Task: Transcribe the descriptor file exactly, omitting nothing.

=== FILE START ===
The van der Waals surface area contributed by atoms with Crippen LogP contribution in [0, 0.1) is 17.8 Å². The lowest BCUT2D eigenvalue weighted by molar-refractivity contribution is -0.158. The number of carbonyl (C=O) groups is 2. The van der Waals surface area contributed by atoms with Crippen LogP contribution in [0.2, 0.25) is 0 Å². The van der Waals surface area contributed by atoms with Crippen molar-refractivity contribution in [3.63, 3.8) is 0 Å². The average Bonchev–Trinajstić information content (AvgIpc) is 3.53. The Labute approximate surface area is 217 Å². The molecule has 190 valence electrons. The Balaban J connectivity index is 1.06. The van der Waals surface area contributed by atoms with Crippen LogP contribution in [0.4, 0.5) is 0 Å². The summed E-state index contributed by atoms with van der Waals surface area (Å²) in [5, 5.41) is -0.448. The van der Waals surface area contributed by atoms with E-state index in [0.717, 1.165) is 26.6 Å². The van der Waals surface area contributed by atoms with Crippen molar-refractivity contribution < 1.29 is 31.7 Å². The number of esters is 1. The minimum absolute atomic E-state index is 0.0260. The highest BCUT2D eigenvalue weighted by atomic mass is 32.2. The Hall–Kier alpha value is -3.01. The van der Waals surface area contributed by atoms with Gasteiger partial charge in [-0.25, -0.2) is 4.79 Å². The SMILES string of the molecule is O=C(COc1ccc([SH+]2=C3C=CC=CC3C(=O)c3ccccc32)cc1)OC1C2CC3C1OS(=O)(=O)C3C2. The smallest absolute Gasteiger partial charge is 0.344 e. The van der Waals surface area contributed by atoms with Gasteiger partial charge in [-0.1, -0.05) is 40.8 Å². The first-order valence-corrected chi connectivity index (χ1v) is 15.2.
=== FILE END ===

The van der Waals surface area contributed by atoms with Crippen LogP contribution in [0, 0.1) is 17.8 Å². The lowest BCUT2D eigenvalue weighted by molar-refractivity contribution is -0.158. The number of carbonyl (C=O) groups is 2. The van der Waals surface area contributed by atoms with Crippen LogP contribution in [0.2, 0.25) is 0 Å². The van der Waals surface area contributed by atoms with Crippen molar-refractivity contribution in [3.63, 3.8) is 0 Å². The average Bonchev–Trinajstić information content (AvgIpc) is 3.53. The Labute approximate surface area is 217 Å². The molecule has 190 valence electrons. The Balaban J connectivity index is 1.06. The van der Waals surface area contributed by atoms with Crippen LogP contribution in [0.4, 0.5) is 0 Å². The summed E-state index contributed by atoms with van der Waals surface area (Å²) in [5, 5.41) is -0.448. The van der Waals surface area contributed by atoms with E-state index in [0.717, 1.165) is 26.6 Å². The van der Waals surface area contributed by atoms with Crippen molar-refractivity contribution < 1.29 is 31.7 Å². The number of esters is 1. The minimum absolute atomic E-state index is 0.0260. The highest BCUT2D eigenvalue weighted by atomic mass is 32.2. The Hall–Kier alpha value is -3.01. The van der Waals surface area contributed by atoms with Gasteiger partial charge in [-0.25, -0.2) is 4.79 Å². The SMILES string of the molecule is O=C(COc1ccc([SH+]2=C3C=CC=CC3C(=O)c3ccccc32)cc1)OC1C2CC3C1OS(=O)(=O)C3C2. The smallest absolute Gasteiger partial charge is 0.344 e. The van der Waals surface area contributed by atoms with Gasteiger partial charge in [-0.1, -0.05) is 40.8 Å². The first-order valence-corrected chi connectivity index (χ1v) is 15.2.